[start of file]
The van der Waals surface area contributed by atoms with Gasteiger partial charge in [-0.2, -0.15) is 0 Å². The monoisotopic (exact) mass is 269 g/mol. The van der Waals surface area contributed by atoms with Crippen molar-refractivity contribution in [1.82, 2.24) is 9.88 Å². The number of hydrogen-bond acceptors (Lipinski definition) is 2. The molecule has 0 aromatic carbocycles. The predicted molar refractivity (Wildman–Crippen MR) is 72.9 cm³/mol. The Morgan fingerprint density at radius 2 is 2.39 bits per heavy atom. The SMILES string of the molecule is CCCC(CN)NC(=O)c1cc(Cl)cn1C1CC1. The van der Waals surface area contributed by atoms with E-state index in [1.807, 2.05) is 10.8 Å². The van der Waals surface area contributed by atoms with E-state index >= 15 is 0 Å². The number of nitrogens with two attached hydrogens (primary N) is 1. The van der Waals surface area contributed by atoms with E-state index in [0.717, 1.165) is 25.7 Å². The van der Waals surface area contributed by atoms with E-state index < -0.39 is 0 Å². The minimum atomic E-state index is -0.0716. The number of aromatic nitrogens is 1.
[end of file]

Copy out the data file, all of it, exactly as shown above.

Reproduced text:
The van der Waals surface area contributed by atoms with Gasteiger partial charge in [-0.2, -0.15) is 0 Å². The monoisotopic (exact) mass is 269 g/mol. The van der Waals surface area contributed by atoms with Crippen molar-refractivity contribution in [1.82, 2.24) is 9.88 Å². The number of hydrogen-bond acceptors (Lipinski definition) is 2. The molecule has 0 aromatic carbocycles. The predicted molar refractivity (Wildman–Crippen MR) is 72.9 cm³/mol. The Morgan fingerprint density at radius 2 is 2.39 bits per heavy atom. The SMILES string of the molecule is CCCC(CN)NC(=O)c1cc(Cl)cn1C1CC1. The van der Waals surface area contributed by atoms with E-state index in [1.807, 2.05) is 10.8 Å². The van der Waals surface area contributed by atoms with E-state index >= 15 is 0 Å². The number of nitrogens with two attached hydrogens (primary N) is 1. The van der Waals surface area contributed by atoms with E-state index in [0.717, 1.165) is 25.7 Å². The van der Waals surface area contributed by atoms with E-state index < -0.39 is 0 Å². The minimum atomic E-state index is -0.0716. The number of aromatic nitrogens is 1.